English version

home town

From Longman Dictionary of Contemporary Englishhome townˌhome ˈtown especially British English, hometown especially American English /ˌhəʊmˈtaʊn $ ˌhoʊm-/ noun [countable]  HOMEthe place where you were born and spent your childhoodsomebody’s home town He hired a car and drove up to his home town. She’s written for her hometown newspaper.
Examples from the Corpus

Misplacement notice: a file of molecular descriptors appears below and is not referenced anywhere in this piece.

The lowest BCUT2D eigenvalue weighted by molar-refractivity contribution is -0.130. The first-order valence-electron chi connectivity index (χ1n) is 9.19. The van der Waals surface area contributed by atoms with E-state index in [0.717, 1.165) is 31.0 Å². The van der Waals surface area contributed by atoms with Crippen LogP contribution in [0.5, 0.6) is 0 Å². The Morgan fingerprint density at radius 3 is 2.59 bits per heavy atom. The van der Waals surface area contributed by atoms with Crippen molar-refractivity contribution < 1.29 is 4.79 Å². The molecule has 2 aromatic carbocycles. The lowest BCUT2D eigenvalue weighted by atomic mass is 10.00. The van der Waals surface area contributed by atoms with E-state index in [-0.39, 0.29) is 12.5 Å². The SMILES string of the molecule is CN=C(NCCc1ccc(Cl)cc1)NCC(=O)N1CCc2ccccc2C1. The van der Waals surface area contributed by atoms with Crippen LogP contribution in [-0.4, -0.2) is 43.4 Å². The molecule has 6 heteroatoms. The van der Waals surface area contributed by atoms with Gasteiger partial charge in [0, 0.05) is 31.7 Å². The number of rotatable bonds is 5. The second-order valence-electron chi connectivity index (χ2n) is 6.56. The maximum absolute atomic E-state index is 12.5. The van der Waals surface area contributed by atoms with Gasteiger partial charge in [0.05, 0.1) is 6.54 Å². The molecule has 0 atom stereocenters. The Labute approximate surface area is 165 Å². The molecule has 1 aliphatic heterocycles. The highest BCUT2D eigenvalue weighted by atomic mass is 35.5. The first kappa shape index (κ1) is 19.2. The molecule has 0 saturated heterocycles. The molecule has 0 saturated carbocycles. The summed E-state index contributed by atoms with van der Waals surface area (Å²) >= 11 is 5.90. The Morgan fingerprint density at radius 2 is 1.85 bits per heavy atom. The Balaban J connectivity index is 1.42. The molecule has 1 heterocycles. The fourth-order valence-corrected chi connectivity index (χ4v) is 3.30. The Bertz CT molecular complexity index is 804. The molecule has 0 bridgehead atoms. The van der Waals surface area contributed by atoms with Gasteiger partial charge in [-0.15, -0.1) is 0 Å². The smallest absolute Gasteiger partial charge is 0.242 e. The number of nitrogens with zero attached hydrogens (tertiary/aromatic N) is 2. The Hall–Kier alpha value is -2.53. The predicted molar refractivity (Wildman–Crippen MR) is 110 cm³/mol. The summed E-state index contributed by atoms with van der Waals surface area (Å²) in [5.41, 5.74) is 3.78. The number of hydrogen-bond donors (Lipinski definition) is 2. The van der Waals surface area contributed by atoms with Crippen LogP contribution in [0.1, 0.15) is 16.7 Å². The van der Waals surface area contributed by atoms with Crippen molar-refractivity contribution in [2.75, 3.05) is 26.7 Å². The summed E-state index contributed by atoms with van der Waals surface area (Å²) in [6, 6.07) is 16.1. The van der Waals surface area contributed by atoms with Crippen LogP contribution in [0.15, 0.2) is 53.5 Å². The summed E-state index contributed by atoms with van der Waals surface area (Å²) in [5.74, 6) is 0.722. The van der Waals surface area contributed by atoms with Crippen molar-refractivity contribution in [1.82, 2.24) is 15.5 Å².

home townIt's in his adopted home town that I first witness him.After graduation she was assigned a job in her home town.The biggest crisis in her until then trouble-free career came during a recording session in her home town.The outskirts of her home town excited her as a magical cavern will a child.It's her home town although it's changed a lot since she was a girl.In March 1990, after a series of dates with Melly, he remained behind to settle in his home town.somebody’s home townThe 18-year-old blue eyed beauty will represent her home town at the Miss Ireland competition in Dublin later this year.Washington the landmark is mostly white, affluent, politically connected and frightened by the violence of the home town.You are probably much better placed in your home town or nearest city.
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